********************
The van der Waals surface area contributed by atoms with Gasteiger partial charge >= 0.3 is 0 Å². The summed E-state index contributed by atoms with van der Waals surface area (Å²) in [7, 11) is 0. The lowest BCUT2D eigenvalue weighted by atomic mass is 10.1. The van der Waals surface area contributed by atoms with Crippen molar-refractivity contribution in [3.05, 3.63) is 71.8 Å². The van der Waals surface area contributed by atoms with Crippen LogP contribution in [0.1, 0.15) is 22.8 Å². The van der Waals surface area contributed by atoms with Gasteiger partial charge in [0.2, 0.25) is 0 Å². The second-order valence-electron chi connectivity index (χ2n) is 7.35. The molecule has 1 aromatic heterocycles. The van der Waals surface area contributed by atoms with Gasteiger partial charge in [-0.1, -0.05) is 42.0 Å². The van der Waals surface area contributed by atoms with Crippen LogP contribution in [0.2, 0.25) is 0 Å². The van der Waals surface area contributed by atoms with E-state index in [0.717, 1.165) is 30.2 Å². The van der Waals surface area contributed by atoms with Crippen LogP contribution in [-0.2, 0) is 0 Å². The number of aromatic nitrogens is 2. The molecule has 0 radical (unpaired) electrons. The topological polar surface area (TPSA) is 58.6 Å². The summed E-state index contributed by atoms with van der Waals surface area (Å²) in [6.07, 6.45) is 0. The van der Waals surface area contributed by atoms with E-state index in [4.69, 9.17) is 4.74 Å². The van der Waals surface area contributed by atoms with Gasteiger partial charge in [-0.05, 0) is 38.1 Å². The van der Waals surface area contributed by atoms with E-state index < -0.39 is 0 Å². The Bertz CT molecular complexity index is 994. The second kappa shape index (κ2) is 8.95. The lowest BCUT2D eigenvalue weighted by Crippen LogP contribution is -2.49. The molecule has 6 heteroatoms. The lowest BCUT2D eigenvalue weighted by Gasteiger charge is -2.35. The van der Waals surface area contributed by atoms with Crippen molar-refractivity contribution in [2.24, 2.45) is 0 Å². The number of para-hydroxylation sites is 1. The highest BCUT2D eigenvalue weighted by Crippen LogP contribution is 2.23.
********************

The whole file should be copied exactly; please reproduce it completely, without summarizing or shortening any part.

The van der Waals surface area contributed by atoms with Gasteiger partial charge >= 0.3 is 0 Å². The summed E-state index contributed by atoms with van der Waals surface area (Å²) in [7, 11) is 0. The lowest BCUT2D eigenvalue weighted by atomic mass is 10.1. The van der Waals surface area contributed by atoms with Crippen molar-refractivity contribution in [3.05, 3.63) is 71.8 Å². The van der Waals surface area contributed by atoms with Crippen LogP contribution in [0.1, 0.15) is 22.8 Å². The van der Waals surface area contributed by atoms with Gasteiger partial charge in [0.2, 0.25) is 0 Å². The second-order valence-electron chi connectivity index (χ2n) is 7.35. The molecule has 1 aromatic heterocycles. The van der Waals surface area contributed by atoms with Gasteiger partial charge in [-0.1, -0.05) is 42.0 Å². The van der Waals surface area contributed by atoms with Crippen LogP contribution in [0.2, 0.25) is 0 Å². The van der Waals surface area contributed by atoms with E-state index in [0.717, 1.165) is 30.2 Å². The van der Waals surface area contributed by atoms with Crippen LogP contribution in [-0.2, 0) is 0 Å². The number of aromatic nitrogens is 2. The molecule has 0 radical (unpaired) electrons. The topological polar surface area (TPSA) is 58.6 Å². The summed E-state index contributed by atoms with van der Waals surface area (Å²) in [6.07, 6.45) is 0. The van der Waals surface area contributed by atoms with E-state index in [4.69, 9.17) is 4.74 Å². The van der Waals surface area contributed by atoms with Gasteiger partial charge in [-0.05, 0) is 38.1 Å². The van der Waals surface area contributed by atoms with E-state index < -0.39 is 0 Å². The Bertz CT molecular complexity index is 994. The second kappa shape index (κ2) is 8.95. The lowest BCUT2D eigenvalue weighted by Crippen LogP contribution is -2.49. The molecule has 6 heteroatoms. The lowest BCUT2D eigenvalue weighted by Gasteiger charge is -2.35. The van der Waals surface area contributed by atoms with Crippen molar-refractivity contribution in [2.24, 2.45) is 0 Å². The number of para-hydroxylation sites is 1. The highest BCUT2D eigenvalue weighted by Crippen LogP contribution is 2.23.